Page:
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Is there a war between the top CRM platform vendors Salesforce, Microsoft, SAP and Oracle? Are the big four CRM...
vendors in a deathmatch throwdown to win over your CRM budget? Yes and no.
The aforementioned top CRM platforms have emerged as the dominant players in the CRM space. They have all developed sophisticated capabilities and ecosystems capable of meeting modern enterprise needs.
Each vendor has worked hard to open up their platforms via APIs or middleware for customers to mix and match their applications and services, with hopes and dreams of converting them into full-time customers across more products.
But that's easier said than done, as each of the big four has built its CRM business and related offerings on its core strengths, with corresponding tools and integration to take advantage of CRM data. Or, in other words, if your IT house is built on Oracle, you're likely to use Oracle CRM. The same goes for Microsoft and SAP. Salesforce, however, seems to be the beneficiary of mixed platform environments, cross-pollinating with many other back-end systems.
Salesforce built upon its initial core of sales force automation (SFA). Microsoft built upon its domination of the PC operating system and productivity tool set. SAP extended beyond its core strength in ERP. Oracle's database is its foundation -- managing the system of record.
The cloud is the new battleground for the CRM budget
According to Gartner, worldwide spending on CRM software totaled $26.3 billion in 2015, dominated by Salesforce ($5.17 billion), SAP ($2.68 billion), Oracle ($2.04 billion) and Microsoft ($1.14 billion). Most of this expansion came from cloud services, as more and more companies move away from supporting on-premises IT infrastructures.
Salesforce's strength has been in building a base at the department level, as well as a migration path for the enterprise. The other vendors have built on their base of enterprise-wide offerings and offered tools for improving the use of CRM data.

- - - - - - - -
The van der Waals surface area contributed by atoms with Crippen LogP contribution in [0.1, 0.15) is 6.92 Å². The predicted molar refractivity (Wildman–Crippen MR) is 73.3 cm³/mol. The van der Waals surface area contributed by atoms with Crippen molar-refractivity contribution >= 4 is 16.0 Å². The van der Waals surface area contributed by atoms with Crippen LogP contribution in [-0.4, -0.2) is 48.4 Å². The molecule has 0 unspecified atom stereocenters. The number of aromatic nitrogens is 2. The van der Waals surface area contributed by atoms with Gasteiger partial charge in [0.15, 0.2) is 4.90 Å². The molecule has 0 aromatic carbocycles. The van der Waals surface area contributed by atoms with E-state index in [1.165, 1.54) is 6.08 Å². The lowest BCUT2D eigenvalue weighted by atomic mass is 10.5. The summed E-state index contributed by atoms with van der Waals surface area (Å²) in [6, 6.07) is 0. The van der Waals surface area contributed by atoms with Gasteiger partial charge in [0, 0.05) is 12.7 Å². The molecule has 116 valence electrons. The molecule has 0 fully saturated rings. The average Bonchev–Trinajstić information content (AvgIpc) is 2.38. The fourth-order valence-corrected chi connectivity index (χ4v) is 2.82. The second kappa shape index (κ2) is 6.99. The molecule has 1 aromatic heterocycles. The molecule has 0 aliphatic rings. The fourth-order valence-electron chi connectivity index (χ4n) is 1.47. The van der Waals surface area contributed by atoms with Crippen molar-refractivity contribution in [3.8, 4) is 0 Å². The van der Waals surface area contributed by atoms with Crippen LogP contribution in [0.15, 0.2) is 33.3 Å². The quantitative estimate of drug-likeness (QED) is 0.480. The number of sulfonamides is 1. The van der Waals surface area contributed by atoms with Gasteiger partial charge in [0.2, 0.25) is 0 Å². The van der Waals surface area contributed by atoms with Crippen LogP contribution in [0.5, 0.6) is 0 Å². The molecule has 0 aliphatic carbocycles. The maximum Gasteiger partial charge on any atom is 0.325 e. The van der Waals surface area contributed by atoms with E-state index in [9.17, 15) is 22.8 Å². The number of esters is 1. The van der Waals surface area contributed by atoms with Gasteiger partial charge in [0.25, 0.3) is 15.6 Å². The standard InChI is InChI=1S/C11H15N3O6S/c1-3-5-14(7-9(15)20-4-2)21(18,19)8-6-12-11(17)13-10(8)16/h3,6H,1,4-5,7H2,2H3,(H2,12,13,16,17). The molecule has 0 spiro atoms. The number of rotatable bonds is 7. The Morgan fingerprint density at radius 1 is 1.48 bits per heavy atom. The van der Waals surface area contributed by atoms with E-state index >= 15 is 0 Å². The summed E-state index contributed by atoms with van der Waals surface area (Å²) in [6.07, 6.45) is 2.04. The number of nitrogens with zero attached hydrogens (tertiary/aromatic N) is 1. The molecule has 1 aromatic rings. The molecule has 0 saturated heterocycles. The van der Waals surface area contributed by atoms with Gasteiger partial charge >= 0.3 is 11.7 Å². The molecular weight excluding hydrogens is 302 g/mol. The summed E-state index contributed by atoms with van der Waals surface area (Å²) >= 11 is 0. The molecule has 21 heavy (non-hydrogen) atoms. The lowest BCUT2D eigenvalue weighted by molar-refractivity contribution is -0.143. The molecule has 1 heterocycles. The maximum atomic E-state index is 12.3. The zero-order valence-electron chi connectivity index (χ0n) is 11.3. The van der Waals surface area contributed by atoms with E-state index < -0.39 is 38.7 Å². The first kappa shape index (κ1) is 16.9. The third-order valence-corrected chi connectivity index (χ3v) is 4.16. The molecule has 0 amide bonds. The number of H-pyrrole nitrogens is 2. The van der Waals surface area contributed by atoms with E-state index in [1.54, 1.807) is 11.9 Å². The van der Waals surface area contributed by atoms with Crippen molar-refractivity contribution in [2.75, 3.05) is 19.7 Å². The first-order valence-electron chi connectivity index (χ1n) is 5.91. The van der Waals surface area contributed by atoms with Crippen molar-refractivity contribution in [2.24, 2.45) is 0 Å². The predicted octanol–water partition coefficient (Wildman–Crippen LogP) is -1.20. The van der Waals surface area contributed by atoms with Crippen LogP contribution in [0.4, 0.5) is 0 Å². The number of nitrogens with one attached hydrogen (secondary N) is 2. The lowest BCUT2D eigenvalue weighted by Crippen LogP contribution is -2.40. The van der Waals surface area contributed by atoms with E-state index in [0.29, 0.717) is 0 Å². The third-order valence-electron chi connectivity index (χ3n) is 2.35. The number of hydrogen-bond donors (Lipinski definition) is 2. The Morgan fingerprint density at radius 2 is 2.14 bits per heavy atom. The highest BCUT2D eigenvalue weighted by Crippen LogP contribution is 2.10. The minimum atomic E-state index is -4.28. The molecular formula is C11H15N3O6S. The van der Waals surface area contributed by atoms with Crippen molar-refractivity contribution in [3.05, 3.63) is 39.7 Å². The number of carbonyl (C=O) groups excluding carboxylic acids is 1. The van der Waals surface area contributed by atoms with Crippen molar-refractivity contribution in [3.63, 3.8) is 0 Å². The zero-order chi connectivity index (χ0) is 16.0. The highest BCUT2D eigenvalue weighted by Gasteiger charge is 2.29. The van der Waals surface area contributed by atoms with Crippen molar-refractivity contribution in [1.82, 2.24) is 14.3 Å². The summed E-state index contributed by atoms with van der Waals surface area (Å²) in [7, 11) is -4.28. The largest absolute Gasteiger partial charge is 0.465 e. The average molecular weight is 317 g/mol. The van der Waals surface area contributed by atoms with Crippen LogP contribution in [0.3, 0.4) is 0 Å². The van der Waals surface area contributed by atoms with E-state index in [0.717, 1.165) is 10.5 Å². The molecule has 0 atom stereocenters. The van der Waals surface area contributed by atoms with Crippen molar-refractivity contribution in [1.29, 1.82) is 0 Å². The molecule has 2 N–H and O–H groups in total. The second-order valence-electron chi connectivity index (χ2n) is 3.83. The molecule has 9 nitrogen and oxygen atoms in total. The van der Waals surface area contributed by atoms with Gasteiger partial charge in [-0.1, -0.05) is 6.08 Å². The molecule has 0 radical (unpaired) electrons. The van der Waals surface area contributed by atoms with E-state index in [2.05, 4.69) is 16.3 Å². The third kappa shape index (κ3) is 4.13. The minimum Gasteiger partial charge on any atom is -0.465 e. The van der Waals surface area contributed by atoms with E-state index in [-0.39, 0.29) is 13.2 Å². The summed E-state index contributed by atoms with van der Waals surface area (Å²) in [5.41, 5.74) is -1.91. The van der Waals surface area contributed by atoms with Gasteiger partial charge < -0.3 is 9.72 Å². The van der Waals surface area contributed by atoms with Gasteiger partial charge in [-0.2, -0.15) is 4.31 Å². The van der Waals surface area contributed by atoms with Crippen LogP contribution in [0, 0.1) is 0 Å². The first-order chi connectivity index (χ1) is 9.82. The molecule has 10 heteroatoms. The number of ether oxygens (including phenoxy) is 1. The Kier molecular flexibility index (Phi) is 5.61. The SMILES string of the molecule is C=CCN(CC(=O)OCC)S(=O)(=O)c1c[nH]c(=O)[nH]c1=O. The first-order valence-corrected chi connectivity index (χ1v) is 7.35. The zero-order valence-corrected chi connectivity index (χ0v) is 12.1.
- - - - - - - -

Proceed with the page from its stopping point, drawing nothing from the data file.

Salesforce has clearly adopted a wide and enthusiastic user base as a key part of its strategy. One metric of this success could be observed in user conference attendance. Over 171,000 people attended Salesforce's last Dreamforce conference.
The other vendors have a bigger attraction from management and development. About 60,000 attended the last Oracle OpenWorld conference, and 20,000 attended SAP's last annual Sapphire Now conference. Only 6,000 people attended Microsoft's last Envision conference dedicated to CRM. But, on the other hand, Microsoft has about 3.1 million Visual Studio developers.
Understand the dominant CRM use cases
When debating where to spend CRM budget, it is important to understand that CRM technologies support four key enterprise capabilities: SFA, customer service and support, digital commerce and marketing automation. Salesforce, SAP, Oracle and Microsoft are rapidly building a portfolio of CRM-related offerings to address these areas through internal development, acquisition and integration.
SFA applications improve the workflow supporting the sales process, including account, contact and opportunity management; forecasting; and reporting.
Customer service and support capabilities make it easier for customer representatives to engage with customers through multiple channels in a coherent way, which requires case management and problem resolution services. Digital commerce platforms leverage CRM data to unify the customer experience when buying products and services on the web, purchasing mobile apps, and shopping in stores.
CRM data can be used to improve digital marketing efforts via marketing data management platforms. But this kind of integration must be done via opt-in methods that respect the privacy of end customers. Integration with other CRM-related capabilities is not as straightforward as with sales, service and commerce.
Salesforce extends its sales strength
Salesforce has built a very successful CRM ecosystem on top of SFA with the Sales Cloud. It also offers several add-on products for configure price quote, lead management and digital commerce. Its new Lightning tool set also promises to reduce the burden of developing new enterprise apps with a GUI that makes it easier for sales executives to customize their own workflows.
The Salesforce Service Cloud has made the company a dominant player in the service market. However, it has lagged behind its competitors with complex services that require strong business process management (BPM) capabilities. Businesses are drawn to Salesforce's rich integration with analytics, marketing and the internet of things. However, its cloud-only model can create integration challenges with legacy systems used for interactive voice response, billing and procurement.